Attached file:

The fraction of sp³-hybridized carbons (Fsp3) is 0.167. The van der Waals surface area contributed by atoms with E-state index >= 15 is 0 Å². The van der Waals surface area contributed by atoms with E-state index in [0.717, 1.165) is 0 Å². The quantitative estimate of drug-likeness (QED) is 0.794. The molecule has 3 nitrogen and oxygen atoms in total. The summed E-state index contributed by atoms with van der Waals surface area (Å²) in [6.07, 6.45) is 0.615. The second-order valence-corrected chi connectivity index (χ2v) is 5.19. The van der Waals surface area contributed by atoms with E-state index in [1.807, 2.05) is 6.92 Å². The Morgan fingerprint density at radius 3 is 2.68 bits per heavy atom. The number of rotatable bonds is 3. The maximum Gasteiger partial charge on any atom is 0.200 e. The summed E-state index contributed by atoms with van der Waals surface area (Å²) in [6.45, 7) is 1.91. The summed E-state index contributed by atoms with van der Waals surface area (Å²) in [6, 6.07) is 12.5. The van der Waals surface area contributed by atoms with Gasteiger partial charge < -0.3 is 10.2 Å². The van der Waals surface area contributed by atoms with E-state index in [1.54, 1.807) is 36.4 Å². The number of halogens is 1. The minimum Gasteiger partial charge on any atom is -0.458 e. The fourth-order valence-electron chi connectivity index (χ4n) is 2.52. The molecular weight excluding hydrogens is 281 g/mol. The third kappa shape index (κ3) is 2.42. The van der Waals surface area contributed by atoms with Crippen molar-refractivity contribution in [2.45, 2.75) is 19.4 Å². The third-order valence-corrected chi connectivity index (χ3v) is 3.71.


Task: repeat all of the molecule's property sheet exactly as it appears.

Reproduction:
The fraction of sp³-hybridized carbons (Fsp3) is 0.167. The van der Waals surface area contributed by atoms with E-state index >= 15 is 0 Å². The van der Waals surface area contributed by atoms with E-state index in [0.717, 1.165) is 0 Å². The quantitative estimate of drug-likeness (QED) is 0.794. The molecule has 3 nitrogen and oxygen atoms in total. The summed E-state index contributed by atoms with van der Waals surface area (Å²) in [6.07, 6.45) is 0.615. The second-order valence-corrected chi connectivity index (χ2v) is 5.19. The van der Waals surface area contributed by atoms with E-state index in [1.807, 2.05) is 6.92 Å². The Morgan fingerprint density at radius 3 is 2.68 bits per heavy atom. The number of rotatable bonds is 3. The maximum Gasteiger partial charge on any atom is 0.200 e. The summed E-state index contributed by atoms with van der Waals surface area (Å²) in [6.45, 7) is 1.91. The summed E-state index contributed by atoms with van der Waals surface area (Å²) in [6, 6.07) is 12.5. The van der Waals surface area contributed by atoms with Gasteiger partial charge < -0.3 is 10.2 Å². The van der Waals surface area contributed by atoms with E-state index in [1.54, 1.807) is 36.4 Å². The number of halogens is 1. The minimum Gasteiger partial charge on any atom is -0.458 e. The fourth-order valence-electron chi connectivity index (χ4n) is 2.52. The molecular weight excluding hydrogens is 281 g/mol. The third kappa shape index (κ3) is 2.42. The van der Waals surface area contributed by atoms with Crippen molar-refractivity contribution in [2.45, 2.75) is 19.4 Å². The third-order valence-corrected chi connectivity index (χ3v) is 3.71.